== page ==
Reflectance transformation imaging (RTI) is a multilight-based imaging technique that can provide relevant information on both local microgeometry and visual appearance of a studied surface. The pixelwise angular reflectance is modeled to allow the relighting of the surface appearance under any arbitrary light direction. The primary methods used to model this local reflectance in each pixel are polynomial texture mapping, hemispherical harmonics, and, more recently, discrete modal decomposition. For all these methods, a uniform distribution of the light positions over the hemisphere is an implicit hypothesis. However, it is not always possible to satisfy this condition in practice. As a result of this nonuniform distribution, several artifacts can affect the reconstruction and alter the quality of the visual appearance assessment. To address this issue, we propose a methodology consisting of the estimation of the spatial distribution of the lighting directions used during RTI acquisitions based on a local density estimation. These local density values are used afterward to weight the least square regression and thus correct the contributions of each image to the RTI acquisition. This methodology is applied on three surfaces with visual singularities, which present different reflectance responses. From the presented results, it can be concluded that it is necessary to take into account this nonuniformity in order not to alter the quality of reconstruction/relighting from RTI data and the subsequent inspection task.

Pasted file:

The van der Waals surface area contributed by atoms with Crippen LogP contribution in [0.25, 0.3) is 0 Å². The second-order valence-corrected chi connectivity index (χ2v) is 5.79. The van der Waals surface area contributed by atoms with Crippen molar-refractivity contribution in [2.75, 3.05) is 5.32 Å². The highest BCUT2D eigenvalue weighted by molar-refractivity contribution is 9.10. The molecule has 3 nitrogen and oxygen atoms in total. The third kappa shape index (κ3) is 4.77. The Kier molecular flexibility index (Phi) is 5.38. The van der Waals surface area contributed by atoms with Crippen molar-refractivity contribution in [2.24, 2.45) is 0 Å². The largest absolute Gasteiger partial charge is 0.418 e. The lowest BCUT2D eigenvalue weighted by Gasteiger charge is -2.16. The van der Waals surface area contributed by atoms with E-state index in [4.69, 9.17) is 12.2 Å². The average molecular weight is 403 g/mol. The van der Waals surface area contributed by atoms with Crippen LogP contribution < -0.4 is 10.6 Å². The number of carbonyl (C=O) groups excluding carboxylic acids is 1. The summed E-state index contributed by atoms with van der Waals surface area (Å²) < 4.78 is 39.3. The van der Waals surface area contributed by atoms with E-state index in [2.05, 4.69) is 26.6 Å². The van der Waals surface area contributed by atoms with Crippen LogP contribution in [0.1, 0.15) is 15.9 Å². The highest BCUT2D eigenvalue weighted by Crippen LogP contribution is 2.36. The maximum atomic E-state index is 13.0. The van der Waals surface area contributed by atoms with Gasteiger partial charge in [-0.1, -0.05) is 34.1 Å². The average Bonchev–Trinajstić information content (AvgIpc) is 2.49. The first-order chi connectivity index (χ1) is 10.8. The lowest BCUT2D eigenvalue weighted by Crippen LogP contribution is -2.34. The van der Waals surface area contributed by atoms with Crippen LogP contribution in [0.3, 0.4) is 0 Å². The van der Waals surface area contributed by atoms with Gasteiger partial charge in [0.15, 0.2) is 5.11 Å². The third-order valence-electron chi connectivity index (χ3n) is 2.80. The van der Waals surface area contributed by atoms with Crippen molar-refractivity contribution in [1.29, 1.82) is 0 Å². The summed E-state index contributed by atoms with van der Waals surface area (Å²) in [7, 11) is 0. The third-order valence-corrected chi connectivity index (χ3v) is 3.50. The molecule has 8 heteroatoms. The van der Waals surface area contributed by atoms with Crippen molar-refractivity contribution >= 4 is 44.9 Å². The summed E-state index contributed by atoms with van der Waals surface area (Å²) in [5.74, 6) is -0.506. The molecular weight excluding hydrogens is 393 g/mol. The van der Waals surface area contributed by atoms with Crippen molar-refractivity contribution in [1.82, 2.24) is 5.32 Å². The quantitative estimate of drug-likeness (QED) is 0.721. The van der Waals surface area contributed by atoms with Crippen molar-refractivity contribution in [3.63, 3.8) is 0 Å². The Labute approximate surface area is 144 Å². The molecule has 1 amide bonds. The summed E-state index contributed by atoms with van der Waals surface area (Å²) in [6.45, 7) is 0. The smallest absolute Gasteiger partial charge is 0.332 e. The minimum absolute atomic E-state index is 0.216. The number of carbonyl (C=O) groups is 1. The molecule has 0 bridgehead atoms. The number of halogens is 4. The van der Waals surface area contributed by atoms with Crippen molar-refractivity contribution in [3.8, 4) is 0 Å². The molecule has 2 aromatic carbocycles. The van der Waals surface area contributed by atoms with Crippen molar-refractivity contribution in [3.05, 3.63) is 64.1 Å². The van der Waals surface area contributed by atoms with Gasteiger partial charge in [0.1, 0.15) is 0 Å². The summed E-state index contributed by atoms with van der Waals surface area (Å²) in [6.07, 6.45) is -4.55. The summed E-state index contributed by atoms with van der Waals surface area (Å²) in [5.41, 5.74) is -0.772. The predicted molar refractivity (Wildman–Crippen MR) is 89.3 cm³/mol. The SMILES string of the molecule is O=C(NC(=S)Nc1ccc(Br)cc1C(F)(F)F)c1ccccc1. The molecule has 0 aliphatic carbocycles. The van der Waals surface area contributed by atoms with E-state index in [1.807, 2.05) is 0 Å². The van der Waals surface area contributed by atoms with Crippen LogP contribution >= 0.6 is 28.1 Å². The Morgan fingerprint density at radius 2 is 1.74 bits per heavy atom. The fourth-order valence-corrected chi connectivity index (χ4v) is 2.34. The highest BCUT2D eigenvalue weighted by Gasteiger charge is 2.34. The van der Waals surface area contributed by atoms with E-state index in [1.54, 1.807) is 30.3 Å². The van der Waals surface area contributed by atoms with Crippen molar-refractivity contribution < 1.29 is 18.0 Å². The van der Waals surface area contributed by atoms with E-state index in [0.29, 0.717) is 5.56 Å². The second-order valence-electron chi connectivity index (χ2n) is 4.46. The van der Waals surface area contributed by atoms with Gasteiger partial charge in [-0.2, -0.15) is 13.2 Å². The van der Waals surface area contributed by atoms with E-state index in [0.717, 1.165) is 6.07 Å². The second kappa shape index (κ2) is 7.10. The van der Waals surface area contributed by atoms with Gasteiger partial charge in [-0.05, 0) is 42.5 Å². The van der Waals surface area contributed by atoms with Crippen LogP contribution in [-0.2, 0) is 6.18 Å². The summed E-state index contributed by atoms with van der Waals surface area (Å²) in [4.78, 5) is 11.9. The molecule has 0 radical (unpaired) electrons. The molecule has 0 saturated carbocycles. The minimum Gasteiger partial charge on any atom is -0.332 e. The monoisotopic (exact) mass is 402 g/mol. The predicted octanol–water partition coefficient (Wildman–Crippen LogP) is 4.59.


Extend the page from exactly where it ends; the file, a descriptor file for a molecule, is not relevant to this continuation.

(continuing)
Reflectance Transformation Imaging is a technique that provides a digital and useful representation of an object through photometric and geometric local assessment of the surface. RTI technique consists in acquiring a sequence of images from a fixed observation position while varying the direction of the light source around the observed object. Thanks to a further reconstruction process, the continuous angular reflectance for each pixel can be computed from the set of discrete acquisitions and rendered interactively. Currently, the most used mathematical functions that allow this reconstruction from RTI’s acquisitions are Polynomial Texture Mapping (PTM), a method based on Hemispherical Harmonics (HSH) and most recently the Discrete Modal Decomposition (DMD). For these three approaches, a uniform spatial distribution of light sources is an implicit hypothesis. In practice, it is often not possible to achieve this uniform spatial distribution due to intrinsic limitations in systems or in the acquisition conditions. It is then necessary to take into account this nonuniformity in order to avoid artifacts that could alter modelling and subsequent visual rendering. To address this issue, we propose a methodology consisting in the estimation of the local density of the lighting directions used during RTI acquisition. These values are then used to generate a weight for each light position enabling to correct its contribution in the regression performed during the fitting.